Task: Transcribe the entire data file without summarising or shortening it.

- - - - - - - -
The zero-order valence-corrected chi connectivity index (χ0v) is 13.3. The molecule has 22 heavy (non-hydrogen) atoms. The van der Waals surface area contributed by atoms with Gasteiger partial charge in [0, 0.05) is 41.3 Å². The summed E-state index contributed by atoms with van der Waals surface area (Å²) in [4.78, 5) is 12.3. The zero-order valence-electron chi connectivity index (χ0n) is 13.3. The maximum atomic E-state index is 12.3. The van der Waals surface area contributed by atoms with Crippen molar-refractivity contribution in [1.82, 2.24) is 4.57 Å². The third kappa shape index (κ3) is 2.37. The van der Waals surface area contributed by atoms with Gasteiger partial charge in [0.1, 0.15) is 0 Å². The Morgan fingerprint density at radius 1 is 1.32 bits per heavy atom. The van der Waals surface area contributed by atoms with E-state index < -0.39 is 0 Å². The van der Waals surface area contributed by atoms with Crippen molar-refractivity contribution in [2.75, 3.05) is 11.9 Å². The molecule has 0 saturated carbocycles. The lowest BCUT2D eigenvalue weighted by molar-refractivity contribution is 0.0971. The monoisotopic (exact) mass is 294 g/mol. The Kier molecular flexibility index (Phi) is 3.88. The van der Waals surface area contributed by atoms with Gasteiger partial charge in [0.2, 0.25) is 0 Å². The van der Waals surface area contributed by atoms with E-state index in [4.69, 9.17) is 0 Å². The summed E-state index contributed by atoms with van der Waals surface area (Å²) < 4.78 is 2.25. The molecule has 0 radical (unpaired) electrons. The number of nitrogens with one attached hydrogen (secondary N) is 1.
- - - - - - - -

The zero-order valence-corrected chi connectivity index (χ0v) is 13.3. The molecule has 22 heavy (non-hydrogen) atoms. The van der Waals surface area contributed by atoms with Gasteiger partial charge in [0, 0.05) is 41.3 Å². The summed E-state index contributed by atoms with van der Waals surface area (Å²) in [4.78, 5) is 12.3. The zero-order valence-electron chi connectivity index (χ0n) is 13.3. The maximum atomic E-state index is 12.3. The van der Waals surface area contributed by atoms with Crippen molar-refractivity contribution in [1.82, 2.24) is 4.57 Å². The third kappa shape index (κ3) is 2.37. The van der Waals surface area contributed by atoms with Gasteiger partial charge in [0.1, 0.15) is 0 Å². The Morgan fingerprint density at radius 1 is 1.32 bits per heavy atom. The van der Waals surface area contributed by atoms with E-state index < -0.39 is 0 Å². The van der Waals surface area contributed by atoms with Crippen molar-refractivity contribution in [2.75, 3.05) is 11.9 Å². The molecule has 0 saturated carbocycles. The lowest BCUT2D eigenvalue weighted by molar-refractivity contribution is 0.0971. The monoisotopic (exact) mass is 294 g/mol. The Kier molecular flexibility index (Phi) is 3.88. The van der Waals surface area contributed by atoms with Gasteiger partial charge in [0.2, 0.25) is 0 Å². The van der Waals surface area contributed by atoms with E-state index in [4.69, 9.17) is 0 Å². The summed E-state index contributed by atoms with van der Waals surface area (Å²) < 4.78 is 2.25. The molecule has 0 radical (unpaired) electrons. The number of nitrogens with one attached hydrogen (secondary N) is 1.